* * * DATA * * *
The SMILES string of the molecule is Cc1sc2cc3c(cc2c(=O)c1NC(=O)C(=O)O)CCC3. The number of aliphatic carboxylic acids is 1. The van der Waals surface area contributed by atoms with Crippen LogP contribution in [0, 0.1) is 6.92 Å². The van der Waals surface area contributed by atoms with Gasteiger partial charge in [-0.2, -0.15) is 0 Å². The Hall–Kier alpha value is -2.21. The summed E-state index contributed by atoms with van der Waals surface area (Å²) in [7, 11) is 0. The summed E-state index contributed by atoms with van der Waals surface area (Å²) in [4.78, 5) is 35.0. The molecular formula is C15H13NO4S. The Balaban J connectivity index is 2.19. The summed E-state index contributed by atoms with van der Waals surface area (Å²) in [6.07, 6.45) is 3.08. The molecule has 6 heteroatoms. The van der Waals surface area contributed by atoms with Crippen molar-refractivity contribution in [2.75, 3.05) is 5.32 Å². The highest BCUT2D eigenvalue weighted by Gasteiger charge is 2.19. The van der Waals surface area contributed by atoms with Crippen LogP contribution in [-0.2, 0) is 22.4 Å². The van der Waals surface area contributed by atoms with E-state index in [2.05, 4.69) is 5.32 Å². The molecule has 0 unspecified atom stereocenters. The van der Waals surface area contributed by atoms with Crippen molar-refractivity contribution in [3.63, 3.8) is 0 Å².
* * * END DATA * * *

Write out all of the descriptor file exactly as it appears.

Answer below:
The SMILES string of the molecule is Cc1sc2cc3c(cc2c(=O)c1NC(=O)C(=O)O)CCC3. The number of aliphatic carboxylic acids is 1. The van der Waals surface area contributed by atoms with Crippen LogP contribution in [0, 0.1) is 6.92 Å². The van der Waals surface area contributed by atoms with Gasteiger partial charge in [-0.2, -0.15) is 0 Å². The Hall–Kier alpha value is -2.21. The summed E-state index contributed by atoms with van der Waals surface area (Å²) in [7, 11) is 0. The summed E-state index contributed by atoms with van der Waals surface area (Å²) in [4.78, 5) is 35.0. The molecular formula is C15H13NO4S. The Balaban J connectivity index is 2.19. The summed E-state index contributed by atoms with van der Waals surface area (Å²) in [6.07, 6.45) is 3.08. The molecule has 6 heteroatoms. The van der Waals surface area contributed by atoms with Crippen molar-refractivity contribution in [2.75, 3.05) is 5.32 Å². The highest BCUT2D eigenvalue weighted by Gasteiger charge is 2.19. The van der Waals surface area contributed by atoms with Crippen LogP contribution in [-0.2, 0) is 22.4 Å². The van der Waals surface area contributed by atoms with E-state index in [2.05, 4.69) is 5.32 Å². The molecule has 0 unspecified atom stereocenters. The van der Waals surface area contributed by atoms with Crippen molar-refractivity contribution in [3.63, 3.8) is 0 Å².